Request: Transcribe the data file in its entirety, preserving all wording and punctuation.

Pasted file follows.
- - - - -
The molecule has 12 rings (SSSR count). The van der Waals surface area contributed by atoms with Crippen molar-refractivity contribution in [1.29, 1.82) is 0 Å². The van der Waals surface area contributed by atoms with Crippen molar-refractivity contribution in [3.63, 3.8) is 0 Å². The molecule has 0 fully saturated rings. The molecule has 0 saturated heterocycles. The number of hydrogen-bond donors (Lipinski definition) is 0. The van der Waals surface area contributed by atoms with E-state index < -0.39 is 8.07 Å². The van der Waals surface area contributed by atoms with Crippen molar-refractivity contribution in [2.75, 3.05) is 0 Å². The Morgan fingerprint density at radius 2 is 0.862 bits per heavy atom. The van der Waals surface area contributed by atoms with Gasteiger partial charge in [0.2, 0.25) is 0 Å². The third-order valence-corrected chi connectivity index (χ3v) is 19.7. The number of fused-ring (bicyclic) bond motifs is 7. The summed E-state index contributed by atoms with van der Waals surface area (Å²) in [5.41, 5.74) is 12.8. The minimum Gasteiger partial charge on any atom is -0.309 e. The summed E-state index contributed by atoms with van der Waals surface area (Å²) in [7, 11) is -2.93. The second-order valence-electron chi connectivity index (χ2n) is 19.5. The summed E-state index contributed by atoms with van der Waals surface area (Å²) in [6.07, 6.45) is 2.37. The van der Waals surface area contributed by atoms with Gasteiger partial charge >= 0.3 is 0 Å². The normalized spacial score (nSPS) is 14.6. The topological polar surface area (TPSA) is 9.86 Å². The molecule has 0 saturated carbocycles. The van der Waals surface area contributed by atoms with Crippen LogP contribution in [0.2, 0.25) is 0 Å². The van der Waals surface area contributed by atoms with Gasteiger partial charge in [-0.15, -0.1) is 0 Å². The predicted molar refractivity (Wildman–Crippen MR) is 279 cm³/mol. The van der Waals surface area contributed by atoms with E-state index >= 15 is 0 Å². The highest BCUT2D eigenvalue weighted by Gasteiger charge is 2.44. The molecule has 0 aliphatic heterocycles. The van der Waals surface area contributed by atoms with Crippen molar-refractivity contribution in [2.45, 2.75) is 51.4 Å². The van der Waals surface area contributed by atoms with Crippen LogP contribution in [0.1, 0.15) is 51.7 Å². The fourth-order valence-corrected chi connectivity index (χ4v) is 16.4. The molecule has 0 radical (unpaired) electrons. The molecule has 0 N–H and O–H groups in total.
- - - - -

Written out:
The molecule has 12 rings (SSSR count). The van der Waals surface area contributed by atoms with Crippen molar-refractivity contribution in [1.29, 1.82) is 0 Å². The van der Waals surface area contributed by atoms with Crippen molar-refractivity contribution in [3.63, 3.8) is 0 Å². The molecule has 0 fully saturated rings. The molecule has 0 saturated heterocycles. The number of hydrogen-bond donors (Lipinski definition) is 0. The van der Waals surface area contributed by atoms with E-state index < -0.39 is 8.07 Å². The van der Waals surface area contributed by atoms with Crippen molar-refractivity contribution in [2.75, 3.05) is 0 Å². The Morgan fingerprint density at radius 2 is 0.862 bits per heavy atom. The van der Waals surface area contributed by atoms with Gasteiger partial charge in [0.2, 0.25) is 0 Å². The third-order valence-corrected chi connectivity index (χ3v) is 19.7. The number of fused-ring (bicyclic) bond motifs is 7. The summed E-state index contributed by atoms with van der Waals surface area (Å²) in [5.41, 5.74) is 12.8. The minimum Gasteiger partial charge on any atom is -0.309 e. The summed E-state index contributed by atoms with van der Waals surface area (Å²) in [7, 11) is -2.93. The second-order valence-electron chi connectivity index (χ2n) is 19.5. The summed E-state index contributed by atoms with van der Waals surface area (Å²) in [6.07, 6.45) is 2.37. The van der Waals surface area contributed by atoms with Gasteiger partial charge >= 0.3 is 0 Å². The normalized spacial score (nSPS) is 14.6. The topological polar surface area (TPSA) is 9.86 Å². The molecule has 0 saturated carbocycles. The van der Waals surface area contributed by atoms with Crippen LogP contribution in [0.2, 0.25) is 0 Å². The van der Waals surface area contributed by atoms with Gasteiger partial charge in [-0.15, -0.1) is 0 Å². The predicted molar refractivity (Wildman–Crippen MR) is 279 cm³/mol. The van der Waals surface area contributed by atoms with E-state index >= 15 is 0 Å². The highest BCUT2D eigenvalue weighted by Gasteiger charge is 2.44. The molecule has 0 aliphatic heterocycles. The van der Waals surface area contributed by atoms with Crippen molar-refractivity contribution in [2.45, 2.75) is 51.4 Å². The van der Waals surface area contributed by atoms with Crippen LogP contribution in [0.1, 0.15) is 51.7 Å². The fourth-order valence-corrected chi connectivity index (χ4v) is 16.4. The molecule has 0 radical (unpaired) electrons. The molecule has 0 N–H and O–H groups in total.